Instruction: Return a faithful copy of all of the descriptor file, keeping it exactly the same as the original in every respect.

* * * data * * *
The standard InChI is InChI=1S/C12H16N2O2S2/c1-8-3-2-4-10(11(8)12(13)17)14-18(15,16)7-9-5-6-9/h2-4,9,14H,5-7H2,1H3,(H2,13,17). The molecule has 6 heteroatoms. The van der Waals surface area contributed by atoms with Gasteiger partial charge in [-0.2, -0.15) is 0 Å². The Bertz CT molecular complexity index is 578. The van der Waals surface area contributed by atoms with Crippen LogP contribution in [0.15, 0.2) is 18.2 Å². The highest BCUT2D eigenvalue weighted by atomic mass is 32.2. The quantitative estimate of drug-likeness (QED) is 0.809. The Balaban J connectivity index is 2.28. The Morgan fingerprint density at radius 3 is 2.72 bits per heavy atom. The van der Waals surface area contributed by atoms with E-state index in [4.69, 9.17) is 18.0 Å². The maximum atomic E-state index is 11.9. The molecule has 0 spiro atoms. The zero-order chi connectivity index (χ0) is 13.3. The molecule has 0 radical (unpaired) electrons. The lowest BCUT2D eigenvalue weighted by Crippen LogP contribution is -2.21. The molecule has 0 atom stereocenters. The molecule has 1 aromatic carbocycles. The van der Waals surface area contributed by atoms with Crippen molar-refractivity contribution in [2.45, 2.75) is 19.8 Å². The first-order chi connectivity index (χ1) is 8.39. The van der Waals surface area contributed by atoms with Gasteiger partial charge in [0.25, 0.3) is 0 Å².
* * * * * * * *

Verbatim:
The standard InChI is InChI=1S/C12H16N2O2S2/c1-8-3-2-4-10(11(8)12(13)17)14-18(15,16)7-9-5-6-9/h2-4,9,14H,5-7H2,1H3,(H2,13,17). The molecule has 6 heteroatoms. The van der Waals surface area contributed by atoms with Gasteiger partial charge in [-0.2, -0.15) is 0 Å². The Bertz CT molecular complexity index is 578. The van der Waals surface area contributed by atoms with Crippen LogP contribution in [0.15, 0.2) is 18.2 Å². The highest BCUT2D eigenvalue weighted by atomic mass is 32.2. The quantitative estimate of drug-likeness (QED) is 0.809. The Balaban J connectivity index is 2.28. The Morgan fingerprint density at radius 3 is 2.72 bits per heavy atom. The van der Waals surface area contributed by atoms with E-state index in [4.69, 9.17) is 18.0 Å². The maximum atomic E-state index is 11.9. The molecule has 0 spiro atoms. The zero-order chi connectivity index (χ0) is 13.3. The molecule has 0 radical (unpaired) electrons. The lowest BCUT2D eigenvalue weighted by Crippen LogP contribution is -2.21. The molecule has 0 atom stereocenters. The molecule has 1 aromatic carbocycles. The van der Waals surface area contributed by atoms with Crippen molar-refractivity contribution in [2.45, 2.75) is 19.8 Å². The first-order chi connectivity index (χ1) is 8.39. The van der Waals surface area contributed by atoms with Gasteiger partial charge in [0.25, 0.3) is 0 Å².